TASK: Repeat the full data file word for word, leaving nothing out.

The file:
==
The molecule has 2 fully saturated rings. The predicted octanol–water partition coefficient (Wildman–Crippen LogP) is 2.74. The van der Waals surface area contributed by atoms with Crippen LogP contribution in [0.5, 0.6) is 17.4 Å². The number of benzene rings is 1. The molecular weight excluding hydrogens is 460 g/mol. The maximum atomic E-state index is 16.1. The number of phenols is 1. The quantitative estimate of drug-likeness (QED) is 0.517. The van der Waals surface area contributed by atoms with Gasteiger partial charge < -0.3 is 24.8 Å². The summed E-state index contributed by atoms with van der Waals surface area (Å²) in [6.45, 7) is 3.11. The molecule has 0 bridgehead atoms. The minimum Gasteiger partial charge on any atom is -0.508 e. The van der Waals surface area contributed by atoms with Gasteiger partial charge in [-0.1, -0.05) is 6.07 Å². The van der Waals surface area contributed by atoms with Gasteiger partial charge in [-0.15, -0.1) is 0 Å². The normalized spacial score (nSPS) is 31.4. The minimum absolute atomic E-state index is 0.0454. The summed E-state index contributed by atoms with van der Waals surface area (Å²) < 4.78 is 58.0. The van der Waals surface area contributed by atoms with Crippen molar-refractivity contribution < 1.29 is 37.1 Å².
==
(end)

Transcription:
The molecule has 2 fully saturated rings. The predicted octanol–water partition coefficient (Wildman–Crippen LogP) is 2.74. The van der Waals surface area contributed by atoms with Crippen LogP contribution in [0.5, 0.6) is 17.4 Å². The number of benzene rings is 1. The molecular weight excluding hydrogens is 460 g/mol. The maximum atomic E-state index is 16.1. The number of phenols is 1. The quantitative estimate of drug-likeness (QED) is 0.517. The van der Waals surface area contributed by atoms with Gasteiger partial charge < -0.3 is 24.8 Å². The summed E-state index contributed by atoms with van der Waals surface area (Å²) in [6.45, 7) is 3.11. The molecule has 0 bridgehead atoms. The minimum Gasteiger partial charge on any atom is -0.508 e. The van der Waals surface area contributed by atoms with Gasteiger partial charge in [-0.1, -0.05) is 6.07 Å². The van der Waals surface area contributed by atoms with Gasteiger partial charge in [-0.15, -0.1) is 0 Å². The normalized spacial score (nSPS) is 31.4. The minimum absolute atomic E-state index is 0.0454. The summed E-state index contributed by atoms with van der Waals surface area (Å²) < 4.78 is 58.0. The van der Waals surface area contributed by atoms with Crippen molar-refractivity contribution < 1.29 is 37.1 Å².